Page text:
Some of our more cynical Citizens might think that having more of their undivided time and commitment might just get us into an even bigger mess than we are already in.

“The salary increases would cost several tens of millions of pounds to implement. I am sure the Taxpayers’ Alliance could advise on which one or two quangos could be wound-up to pay for it.”

How about NOT spending an extra £26+ million plus pension increases AND wind up as many quangos with their Labour Placemen as possible?

And while we are at it, let us make MPs and Peers put full details of their expenses online like the Scottish Parliament does for MSPs. I bet we could save some serious money that way.

Jacking up MPs salaries (with commensurate rises in their already gold-plated pension arrangements which they periodically vote themselves) will get 659 odd votes, I have no doubt, but will be as popular with the Taxpayer as having a pair of angry ferrets down the trousers.

Given human nature we shall also find that, like the 'amateur' rugby players of the past, MPs will find all sorts of (almost certainly corrupt) ways of supplementing that income. And do we really want to eliminate from parliament anyone who is earning more than £100k pa, because such people will not exactly fall over themselves to take a pay cut just to go out on the stump and run Constituency surgeries and the like?

File under 'ideas, dotty'


Don't pay MPs a penny.

Paying them nothing would mean that they have to have jobs or other interests which stop them from spending so much time legislating. The less time an MP spends making law the better. This would obviously mean less law therefore red tape and therefore only very necessary laws would be made rather than frivolous. This culture of only "necessary action" might even permeate to cabinet ministers hopefully meaning government does less, therefore intereferes less and taxes less.

Or they would have to have made money and would therefore have achieved something and hopefully know something about the world, business & economics. Having MPs that have been successful entrepreneurs bringing genuine business and start up experience would be hugely beneficial.

Or, wealthy individuals or associations would bankroll meritorious individuals who they think would be good. This would remove some power from the party machine which can only be a good thing. Of course there would be pressure to do what your "backers" wanted - however if these actions were ridiculous it would simply mean you would not be re-elected, meaning there would be a degree of moderation and self regulation.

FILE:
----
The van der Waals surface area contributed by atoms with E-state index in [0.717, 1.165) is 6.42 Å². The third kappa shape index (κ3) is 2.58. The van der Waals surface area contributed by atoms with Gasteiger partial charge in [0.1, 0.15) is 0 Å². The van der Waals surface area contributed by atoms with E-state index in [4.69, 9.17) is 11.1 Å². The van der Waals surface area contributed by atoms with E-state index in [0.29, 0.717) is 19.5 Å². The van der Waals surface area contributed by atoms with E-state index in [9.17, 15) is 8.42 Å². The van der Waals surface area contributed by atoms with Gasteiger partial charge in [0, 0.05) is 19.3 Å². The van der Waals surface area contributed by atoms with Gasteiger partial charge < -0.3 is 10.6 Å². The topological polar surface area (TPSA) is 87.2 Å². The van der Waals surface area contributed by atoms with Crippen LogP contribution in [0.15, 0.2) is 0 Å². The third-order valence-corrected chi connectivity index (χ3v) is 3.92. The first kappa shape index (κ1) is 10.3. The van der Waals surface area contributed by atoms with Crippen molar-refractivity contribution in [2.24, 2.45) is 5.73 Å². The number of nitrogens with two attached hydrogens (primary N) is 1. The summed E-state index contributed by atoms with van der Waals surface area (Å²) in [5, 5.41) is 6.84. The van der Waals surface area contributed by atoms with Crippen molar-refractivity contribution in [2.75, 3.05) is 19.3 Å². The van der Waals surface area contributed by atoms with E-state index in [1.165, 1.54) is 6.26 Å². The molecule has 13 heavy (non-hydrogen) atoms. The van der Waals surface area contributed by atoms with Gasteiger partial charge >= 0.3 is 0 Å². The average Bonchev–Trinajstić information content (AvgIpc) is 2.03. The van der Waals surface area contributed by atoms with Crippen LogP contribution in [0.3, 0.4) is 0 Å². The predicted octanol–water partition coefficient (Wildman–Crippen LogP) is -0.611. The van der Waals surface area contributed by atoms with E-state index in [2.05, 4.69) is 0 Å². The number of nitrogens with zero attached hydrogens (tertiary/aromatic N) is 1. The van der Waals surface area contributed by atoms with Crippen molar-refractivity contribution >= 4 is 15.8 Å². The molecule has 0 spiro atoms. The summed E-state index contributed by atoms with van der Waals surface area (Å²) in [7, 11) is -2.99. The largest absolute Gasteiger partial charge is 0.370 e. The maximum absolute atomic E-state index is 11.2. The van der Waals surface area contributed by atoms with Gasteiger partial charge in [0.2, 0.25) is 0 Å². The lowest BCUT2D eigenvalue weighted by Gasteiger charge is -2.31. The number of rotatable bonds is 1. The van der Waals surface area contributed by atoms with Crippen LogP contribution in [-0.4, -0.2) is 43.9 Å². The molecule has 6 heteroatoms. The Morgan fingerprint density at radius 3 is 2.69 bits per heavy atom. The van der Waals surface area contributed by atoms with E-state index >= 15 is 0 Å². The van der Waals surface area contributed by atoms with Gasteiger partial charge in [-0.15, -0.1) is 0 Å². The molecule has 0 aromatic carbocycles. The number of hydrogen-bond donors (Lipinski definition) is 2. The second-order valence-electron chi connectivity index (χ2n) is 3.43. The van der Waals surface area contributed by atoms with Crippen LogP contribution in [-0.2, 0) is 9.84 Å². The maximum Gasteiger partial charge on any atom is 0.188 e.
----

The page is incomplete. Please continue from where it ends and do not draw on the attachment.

If MP's were paid nothing you would still have hundreds of people jumping to get on the list.


Paying MPs a £100k is ludicrous. Why £100k? It is still less than a moderately successful partner at a small law firm or small business owner makes in a year. Are such people going to take a pay cut to earn £100k as an MP with the lack of job security and media intrusion?
They won't do it for the 60k now so why would they do it for 100k? Do you even want such people in parliament. Do we want a parliament full of "moderately successful" people? I don't. I would much rather a parliament of brilliant individuals.

At the moment there are lot of MPs who would never even have made partner at a small law firm for instance. A lot of mediocrity.

John Leonard

I'm sorry Cameron your argument is completely ludicrous. To me your living in the 'Westminster Bubble' fantasy world.

Before anyone should think about giving our 'hard pressed MP's' any pay rise the parliamentary system needs to be overhauled (not as suggested by Brown and Clarke, just by tweaking it in Parliament's favour) and the following needs to be addressed.

1) Repatriation of powers from the EU
2) Proper resolution of the under representation of English based voters at a national level as a result of devolution (not just EVEL)
3) Mandatory selection criteria for PPC's based on skills, knowledge, professional accreditation and experience (therefore excluding party apparatchiks, opportunists and hangers on). Just think Blair may never have made it.
4) Clear roles responsibilities and accountabilities for MP's.